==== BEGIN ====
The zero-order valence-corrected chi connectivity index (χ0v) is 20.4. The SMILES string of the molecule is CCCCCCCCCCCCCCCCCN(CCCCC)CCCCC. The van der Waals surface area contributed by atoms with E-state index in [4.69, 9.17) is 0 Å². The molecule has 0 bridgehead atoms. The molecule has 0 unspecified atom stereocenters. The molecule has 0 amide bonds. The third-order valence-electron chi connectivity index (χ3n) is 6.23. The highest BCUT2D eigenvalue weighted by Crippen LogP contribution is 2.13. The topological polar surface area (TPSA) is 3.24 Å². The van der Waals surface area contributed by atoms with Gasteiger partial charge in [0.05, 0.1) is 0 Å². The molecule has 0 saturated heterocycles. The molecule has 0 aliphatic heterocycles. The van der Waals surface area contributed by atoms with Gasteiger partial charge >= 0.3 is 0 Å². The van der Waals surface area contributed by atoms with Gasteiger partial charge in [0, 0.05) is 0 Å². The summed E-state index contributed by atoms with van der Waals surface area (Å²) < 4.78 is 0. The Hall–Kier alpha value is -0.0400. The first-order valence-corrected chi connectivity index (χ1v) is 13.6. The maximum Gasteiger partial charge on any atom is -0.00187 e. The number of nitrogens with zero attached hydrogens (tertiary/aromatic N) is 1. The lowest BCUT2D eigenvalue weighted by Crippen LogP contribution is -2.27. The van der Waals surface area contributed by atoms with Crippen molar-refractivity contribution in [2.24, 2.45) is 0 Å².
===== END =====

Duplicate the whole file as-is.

The zero-order valence-corrected chi connectivity index (χ0v) is 20.4. The SMILES string of the molecule is CCCCCCCCCCCCCCCCCN(CCCCC)CCCCC. The van der Waals surface area contributed by atoms with E-state index in [4.69, 9.17) is 0 Å². The molecule has 0 bridgehead atoms. The molecule has 0 unspecified atom stereocenters. The molecule has 0 amide bonds. The third-order valence-electron chi connectivity index (χ3n) is 6.23. The highest BCUT2D eigenvalue weighted by Crippen LogP contribution is 2.13. The topological polar surface area (TPSA) is 3.24 Å². The van der Waals surface area contributed by atoms with Gasteiger partial charge in [0.05, 0.1) is 0 Å². The molecule has 0 saturated heterocycles. The molecule has 0 aliphatic heterocycles. The van der Waals surface area contributed by atoms with Gasteiger partial charge >= 0.3 is 0 Å². The van der Waals surface area contributed by atoms with Gasteiger partial charge in [0, 0.05) is 0 Å². The summed E-state index contributed by atoms with van der Waals surface area (Å²) < 4.78 is 0. The Hall–Kier alpha value is -0.0400. The first-order valence-corrected chi connectivity index (χ1v) is 13.6. The maximum Gasteiger partial charge on any atom is -0.00187 e. The number of nitrogens with zero attached hydrogens (tertiary/aromatic N) is 1. The lowest BCUT2D eigenvalue weighted by Crippen LogP contribution is -2.27. The van der Waals surface area contributed by atoms with Crippen molar-refractivity contribution in [2.24, 2.45) is 0 Å².